On Remembrance Day Arabella, impatient to be off to the festivities, leaves Jude asleep and alone. He awakens, asks for water, recognizes what holiday it is, and repeats some verses from Job. Later, Arabella breaks away long enough to look in on Jude, who she discovers is dead. She rejoins the holiday, eventually meeting Physician Vilbert. She does finally leave him to see about arrangements for Jude's funeral. Two days later, only Arabella and Mrs. Edlin stand by Jude's coffin; the sounds of the holiday come from outside. Mrs. Edlin doesn't know if Sue will come to the funeral but asserts that Sue has said she's found peace. Arabella says that Jude didn't want Sue sent for and did not forgive her and that Sue will never find peace until she is dead like Jude.
In the city which is the symbol of his hopes Jude dies, and his death comes on Remembrance Day, which is particularly meaningful to him. His last words are some verses from Job, that symbol that has been used frequently in the novel: "Let the day perish wherein I was born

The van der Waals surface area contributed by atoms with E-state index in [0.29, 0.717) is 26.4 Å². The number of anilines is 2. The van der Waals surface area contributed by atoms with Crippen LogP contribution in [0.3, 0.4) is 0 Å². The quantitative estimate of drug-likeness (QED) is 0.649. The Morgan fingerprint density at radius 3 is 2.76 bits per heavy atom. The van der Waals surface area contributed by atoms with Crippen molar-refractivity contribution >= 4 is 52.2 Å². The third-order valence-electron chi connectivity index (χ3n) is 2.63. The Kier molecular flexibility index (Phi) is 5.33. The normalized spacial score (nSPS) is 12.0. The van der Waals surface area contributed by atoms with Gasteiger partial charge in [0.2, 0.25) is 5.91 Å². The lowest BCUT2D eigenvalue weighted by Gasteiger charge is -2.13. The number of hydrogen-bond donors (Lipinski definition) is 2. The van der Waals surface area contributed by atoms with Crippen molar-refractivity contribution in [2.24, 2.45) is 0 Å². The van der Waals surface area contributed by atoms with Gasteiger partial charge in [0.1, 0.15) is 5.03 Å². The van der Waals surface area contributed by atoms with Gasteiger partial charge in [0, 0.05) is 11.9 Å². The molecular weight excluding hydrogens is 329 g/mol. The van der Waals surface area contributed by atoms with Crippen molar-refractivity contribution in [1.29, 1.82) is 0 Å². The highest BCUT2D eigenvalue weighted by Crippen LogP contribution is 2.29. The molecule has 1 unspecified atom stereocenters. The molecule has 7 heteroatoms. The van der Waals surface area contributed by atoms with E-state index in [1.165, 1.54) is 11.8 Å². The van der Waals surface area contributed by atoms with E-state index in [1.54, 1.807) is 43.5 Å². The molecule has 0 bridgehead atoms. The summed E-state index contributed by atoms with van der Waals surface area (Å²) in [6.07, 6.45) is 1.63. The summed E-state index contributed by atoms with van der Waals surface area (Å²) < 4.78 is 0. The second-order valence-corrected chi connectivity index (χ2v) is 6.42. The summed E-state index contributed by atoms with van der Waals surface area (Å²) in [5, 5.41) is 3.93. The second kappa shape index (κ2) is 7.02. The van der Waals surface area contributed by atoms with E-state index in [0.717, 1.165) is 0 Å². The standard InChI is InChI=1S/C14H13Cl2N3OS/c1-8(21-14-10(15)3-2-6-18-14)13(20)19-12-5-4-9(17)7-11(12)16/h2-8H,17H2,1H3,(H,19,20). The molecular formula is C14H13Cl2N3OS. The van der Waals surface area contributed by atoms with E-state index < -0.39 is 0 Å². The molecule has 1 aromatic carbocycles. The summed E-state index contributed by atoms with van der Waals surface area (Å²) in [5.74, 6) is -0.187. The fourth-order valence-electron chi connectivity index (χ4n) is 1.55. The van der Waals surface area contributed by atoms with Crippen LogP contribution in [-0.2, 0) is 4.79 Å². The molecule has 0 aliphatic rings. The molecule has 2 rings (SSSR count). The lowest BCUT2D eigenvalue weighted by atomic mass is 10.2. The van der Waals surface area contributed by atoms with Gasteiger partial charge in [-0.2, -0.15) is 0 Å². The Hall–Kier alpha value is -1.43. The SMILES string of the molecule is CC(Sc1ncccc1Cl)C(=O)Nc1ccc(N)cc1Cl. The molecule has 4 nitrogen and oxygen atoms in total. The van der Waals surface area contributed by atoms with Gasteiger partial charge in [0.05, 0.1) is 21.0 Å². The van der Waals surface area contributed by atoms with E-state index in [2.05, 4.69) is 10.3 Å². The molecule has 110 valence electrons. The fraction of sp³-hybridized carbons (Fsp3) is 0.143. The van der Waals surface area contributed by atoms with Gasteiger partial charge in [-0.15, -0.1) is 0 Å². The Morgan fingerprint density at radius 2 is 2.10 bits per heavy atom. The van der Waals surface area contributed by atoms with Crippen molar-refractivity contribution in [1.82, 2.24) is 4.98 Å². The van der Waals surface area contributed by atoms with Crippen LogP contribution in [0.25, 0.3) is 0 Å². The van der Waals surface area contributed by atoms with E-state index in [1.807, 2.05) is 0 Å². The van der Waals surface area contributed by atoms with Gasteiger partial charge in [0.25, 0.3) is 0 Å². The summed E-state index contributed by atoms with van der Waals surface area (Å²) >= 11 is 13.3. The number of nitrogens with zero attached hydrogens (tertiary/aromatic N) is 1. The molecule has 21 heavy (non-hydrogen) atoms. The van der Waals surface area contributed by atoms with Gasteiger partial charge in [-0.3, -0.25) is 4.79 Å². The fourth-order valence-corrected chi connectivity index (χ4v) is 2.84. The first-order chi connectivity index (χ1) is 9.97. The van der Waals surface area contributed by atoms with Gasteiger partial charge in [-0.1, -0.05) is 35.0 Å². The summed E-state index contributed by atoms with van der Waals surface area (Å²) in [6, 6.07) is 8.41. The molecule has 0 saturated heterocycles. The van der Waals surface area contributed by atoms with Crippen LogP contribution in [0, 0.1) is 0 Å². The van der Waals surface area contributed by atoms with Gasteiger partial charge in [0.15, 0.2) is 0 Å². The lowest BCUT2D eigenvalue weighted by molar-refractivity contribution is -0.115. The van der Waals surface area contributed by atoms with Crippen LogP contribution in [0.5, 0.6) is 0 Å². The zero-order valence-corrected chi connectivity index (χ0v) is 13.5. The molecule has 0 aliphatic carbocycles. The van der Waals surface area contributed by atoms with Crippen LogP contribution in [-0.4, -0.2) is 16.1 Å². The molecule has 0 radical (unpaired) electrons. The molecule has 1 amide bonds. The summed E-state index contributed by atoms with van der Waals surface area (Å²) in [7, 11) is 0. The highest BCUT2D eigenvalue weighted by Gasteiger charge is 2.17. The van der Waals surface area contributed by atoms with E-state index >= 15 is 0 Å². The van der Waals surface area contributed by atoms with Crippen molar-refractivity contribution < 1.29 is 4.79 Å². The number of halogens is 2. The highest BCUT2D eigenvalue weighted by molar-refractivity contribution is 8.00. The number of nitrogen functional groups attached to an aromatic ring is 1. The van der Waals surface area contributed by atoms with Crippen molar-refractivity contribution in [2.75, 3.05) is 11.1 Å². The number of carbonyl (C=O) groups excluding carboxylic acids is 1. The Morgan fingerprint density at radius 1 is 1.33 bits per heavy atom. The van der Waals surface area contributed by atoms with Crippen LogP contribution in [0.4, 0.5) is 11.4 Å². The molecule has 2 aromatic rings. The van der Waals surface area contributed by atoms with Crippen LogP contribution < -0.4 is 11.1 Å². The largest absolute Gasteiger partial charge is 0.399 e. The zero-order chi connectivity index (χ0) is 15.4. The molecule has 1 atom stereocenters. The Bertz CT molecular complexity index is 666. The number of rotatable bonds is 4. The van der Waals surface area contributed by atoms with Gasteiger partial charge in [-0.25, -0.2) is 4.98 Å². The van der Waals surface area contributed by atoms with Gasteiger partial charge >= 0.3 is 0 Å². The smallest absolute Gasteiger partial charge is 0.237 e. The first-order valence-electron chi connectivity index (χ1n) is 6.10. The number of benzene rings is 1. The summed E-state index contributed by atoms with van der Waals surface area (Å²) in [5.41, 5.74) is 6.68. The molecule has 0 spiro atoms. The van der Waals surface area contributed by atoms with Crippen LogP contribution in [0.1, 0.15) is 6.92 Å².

." Jude has earlier wondered if his own son wouldn't one day repeat these very verses.
There is, of course, irony everywhere in these closing scenes. Certainly there is in the fact that Jude should die in Christminster. Certainly too, there is in the fact that Arabella should have the last word in the novel. About Sue she says, "She's never found peace since she left his arms, and never will again till she's as he is now!" In a way, only Arabella of the four principal characters survives. Jude is dead; Sue is doing penance for what she thinks of as her sins and, according to Mrs. Edlin, has aged greatly; Phillotson, devoid of hope, is back at Marygreen where he began, living with a wife whom he requires to swear loyalty to him on a New Testament.
Ironically too, Arabella has been the least ambitious of all the main characters. The others have been caught up in the spirit of the times and for reasons that seem inexplicable and out of their control have been defeated in their attempts to realize their aspirations.